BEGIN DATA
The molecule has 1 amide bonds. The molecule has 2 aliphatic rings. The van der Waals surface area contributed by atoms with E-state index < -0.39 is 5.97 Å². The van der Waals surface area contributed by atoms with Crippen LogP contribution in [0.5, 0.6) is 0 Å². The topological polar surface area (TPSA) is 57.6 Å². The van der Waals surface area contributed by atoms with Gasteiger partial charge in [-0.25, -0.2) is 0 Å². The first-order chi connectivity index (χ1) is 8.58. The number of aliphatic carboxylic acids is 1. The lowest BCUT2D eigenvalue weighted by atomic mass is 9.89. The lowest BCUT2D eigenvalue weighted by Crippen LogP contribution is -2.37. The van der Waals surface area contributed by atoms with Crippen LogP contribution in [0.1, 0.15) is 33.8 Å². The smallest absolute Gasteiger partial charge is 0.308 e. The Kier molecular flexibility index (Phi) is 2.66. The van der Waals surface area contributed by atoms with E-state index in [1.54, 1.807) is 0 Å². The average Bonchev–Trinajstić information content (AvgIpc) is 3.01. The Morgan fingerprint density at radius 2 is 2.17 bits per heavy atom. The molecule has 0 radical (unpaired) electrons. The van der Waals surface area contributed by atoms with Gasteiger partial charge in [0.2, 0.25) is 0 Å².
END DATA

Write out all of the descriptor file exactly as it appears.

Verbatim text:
The molecule has 1 amide bonds. The molecule has 2 aliphatic rings. The van der Waals surface area contributed by atoms with E-state index < -0.39 is 5.97 Å². The van der Waals surface area contributed by atoms with Crippen LogP contribution in [0.5, 0.6) is 0 Å². The topological polar surface area (TPSA) is 57.6 Å². The van der Waals surface area contributed by atoms with Gasteiger partial charge in [-0.25, -0.2) is 0 Å². The first-order chi connectivity index (χ1) is 8.58. The number of aliphatic carboxylic acids is 1. The lowest BCUT2D eigenvalue weighted by atomic mass is 9.89. The lowest BCUT2D eigenvalue weighted by Crippen LogP contribution is -2.37. The van der Waals surface area contributed by atoms with Crippen LogP contribution in [0.1, 0.15) is 33.8 Å². The smallest absolute Gasteiger partial charge is 0.308 e. The Kier molecular flexibility index (Phi) is 2.66. The van der Waals surface area contributed by atoms with E-state index in [1.54, 1.807) is 0 Å². The average Bonchev–Trinajstić information content (AvgIpc) is 3.01. The Morgan fingerprint density at radius 2 is 2.17 bits per heavy atom. The molecule has 0 radical (unpaired) electrons. The van der Waals surface area contributed by atoms with Gasteiger partial charge in [0.2, 0.25) is 0 Å².